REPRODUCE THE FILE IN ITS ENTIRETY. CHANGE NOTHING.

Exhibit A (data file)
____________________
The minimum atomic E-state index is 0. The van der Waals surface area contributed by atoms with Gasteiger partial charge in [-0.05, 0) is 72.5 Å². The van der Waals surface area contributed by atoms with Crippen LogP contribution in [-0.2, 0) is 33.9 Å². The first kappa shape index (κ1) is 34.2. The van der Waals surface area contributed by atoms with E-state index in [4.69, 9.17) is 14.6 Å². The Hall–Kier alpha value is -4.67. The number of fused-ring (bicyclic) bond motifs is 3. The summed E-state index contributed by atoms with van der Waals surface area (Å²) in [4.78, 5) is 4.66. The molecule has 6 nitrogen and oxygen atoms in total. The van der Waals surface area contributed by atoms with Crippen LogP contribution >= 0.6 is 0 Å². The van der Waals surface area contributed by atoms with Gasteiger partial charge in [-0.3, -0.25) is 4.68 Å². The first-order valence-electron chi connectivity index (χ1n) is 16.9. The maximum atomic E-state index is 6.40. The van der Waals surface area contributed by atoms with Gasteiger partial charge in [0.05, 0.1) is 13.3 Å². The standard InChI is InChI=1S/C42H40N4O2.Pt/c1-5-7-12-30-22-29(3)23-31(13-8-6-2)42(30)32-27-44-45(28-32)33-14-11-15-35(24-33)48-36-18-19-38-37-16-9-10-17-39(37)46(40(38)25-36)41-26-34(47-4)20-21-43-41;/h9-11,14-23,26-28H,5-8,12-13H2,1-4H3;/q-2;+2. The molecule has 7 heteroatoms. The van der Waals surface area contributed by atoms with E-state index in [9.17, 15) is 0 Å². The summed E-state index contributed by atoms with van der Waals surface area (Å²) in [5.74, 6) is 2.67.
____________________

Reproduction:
The minimum atomic E-state index is 0. The van der Waals surface area contributed by atoms with Gasteiger partial charge in [-0.05, 0) is 72.5 Å². The van der Waals surface area contributed by atoms with Crippen LogP contribution in [-0.2, 0) is 33.9 Å². The first kappa shape index (κ1) is 34.2. The van der Waals surface area contributed by atoms with E-state index in [4.69, 9.17) is 14.6 Å². The Hall–Kier alpha value is -4.67. The number of fused-ring (bicyclic) bond motifs is 3. The summed E-state index contributed by atoms with van der Waals surface area (Å²) in [4.78, 5) is 4.66. The molecule has 6 nitrogen and oxygen atoms in total. The van der Waals surface area contributed by atoms with Crippen LogP contribution >= 0.6 is 0 Å². The van der Waals surface area contributed by atoms with Gasteiger partial charge in [-0.3, -0.25) is 4.68 Å². The first-order valence-electron chi connectivity index (χ1n) is 16.9. The maximum atomic E-state index is 6.40. The van der Waals surface area contributed by atoms with Gasteiger partial charge in [0.05, 0.1) is 13.3 Å². The standard InChI is InChI=1S/C42H40N4O2.Pt/c1-5-7-12-30-22-29(3)23-31(13-8-6-2)42(30)32-27-44-45(28-32)33-14-11-15-35(24-33)48-36-18-19-38-37-16-9-10-17-39(37)46(40(38)25-36)41-26-34(47-4)20-21-43-41;/h9-11,14-23,26-28H,5-8,12-13H2,1-4H3;/q-2;+2. The molecule has 7 heteroatoms. The van der Waals surface area contributed by atoms with E-state index in [9.17, 15) is 0 Å². The summed E-state index contributed by atoms with van der Waals surface area (Å²) in [5.74, 6) is 2.67.